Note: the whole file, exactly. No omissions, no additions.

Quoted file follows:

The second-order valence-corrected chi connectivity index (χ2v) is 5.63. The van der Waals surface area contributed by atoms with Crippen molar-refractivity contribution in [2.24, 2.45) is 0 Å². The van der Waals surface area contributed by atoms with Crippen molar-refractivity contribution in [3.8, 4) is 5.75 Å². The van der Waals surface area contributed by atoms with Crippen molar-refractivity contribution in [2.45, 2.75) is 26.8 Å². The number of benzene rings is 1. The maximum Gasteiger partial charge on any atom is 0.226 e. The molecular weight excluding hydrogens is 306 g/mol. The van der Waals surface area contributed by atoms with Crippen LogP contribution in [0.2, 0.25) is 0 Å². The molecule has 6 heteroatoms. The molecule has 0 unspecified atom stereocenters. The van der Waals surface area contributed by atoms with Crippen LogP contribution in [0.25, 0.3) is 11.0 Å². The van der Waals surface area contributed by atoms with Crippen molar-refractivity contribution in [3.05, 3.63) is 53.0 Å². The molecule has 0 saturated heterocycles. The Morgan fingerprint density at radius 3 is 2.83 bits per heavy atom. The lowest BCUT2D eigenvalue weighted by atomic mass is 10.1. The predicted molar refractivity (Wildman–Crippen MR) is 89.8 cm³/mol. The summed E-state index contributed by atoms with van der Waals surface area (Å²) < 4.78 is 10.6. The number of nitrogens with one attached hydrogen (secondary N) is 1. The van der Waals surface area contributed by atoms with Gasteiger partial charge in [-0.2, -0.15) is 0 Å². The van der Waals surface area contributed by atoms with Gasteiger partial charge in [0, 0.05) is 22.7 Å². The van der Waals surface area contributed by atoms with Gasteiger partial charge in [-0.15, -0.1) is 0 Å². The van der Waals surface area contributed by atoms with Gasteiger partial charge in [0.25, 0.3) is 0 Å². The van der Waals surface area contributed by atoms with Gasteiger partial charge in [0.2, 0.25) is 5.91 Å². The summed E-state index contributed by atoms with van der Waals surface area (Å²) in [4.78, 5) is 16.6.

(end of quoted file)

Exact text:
The second-order valence-corrected chi connectivity index (χ2v) is 5.63. The van der Waals surface area contributed by atoms with Crippen molar-refractivity contribution in [2.24, 2.45) is 0 Å². The van der Waals surface area contributed by atoms with Crippen molar-refractivity contribution in [3.8, 4) is 5.75 Å². The van der Waals surface area contributed by atoms with Crippen molar-refractivity contribution in [2.45, 2.75) is 26.8 Å². The number of benzene rings is 1. The maximum Gasteiger partial charge on any atom is 0.226 e. The molecular weight excluding hydrogens is 306 g/mol. The van der Waals surface area contributed by atoms with Crippen LogP contribution in [0.2, 0.25) is 0 Å². The molecule has 6 heteroatoms. The molecule has 0 unspecified atom stereocenters. The van der Waals surface area contributed by atoms with Crippen LogP contribution in [0.25, 0.3) is 11.0 Å². The van der Waals surface area contributed by atoms with Crippen molar-refractivity contribution in [3.05, 3.63) is 53.0 Å². The molecule has 0 saturated heterocycles. The Morgan fingerprint density at radius 3 is 2.83 bits per heavy atom. The lowest BCUT2D eigenvalue weighted by atomic mass is 10.1. The predicted molar refractivity (Wildman–Crippen MR) is 89.8 cm³/mol. The summed E-state index contributed by atoms with van der Waals surface area (Å²) < 4.78 is 10.6. The number of nitrogens with one attached hydrogen (secondary N) is 1. The van der Waals surface area contributed by atoms with Gasteiger partial charge in [-0.2, -0.15) is 0 Å². The van der Waals surface area contributed by atoms with Gasteiger partial charge in [0, 0.05) is 22.7 Å². The van der Waals surface area contributed by atoms with Gasteiger partial charge in [-0.15, -0.1) is 0 Å². The van der Waals surface area contributed by atoms with Gasteiger partial charge in [0.25, 0.3) is 0 Å². The van der Waals surface area contributed by atoms with Gasteiger partial charge in [0.2, 0.25) is 5.91 Å². The summed E-state index contributed by atoms with van der Waals surface area (Å²) in [4.78, 5) is 16.6.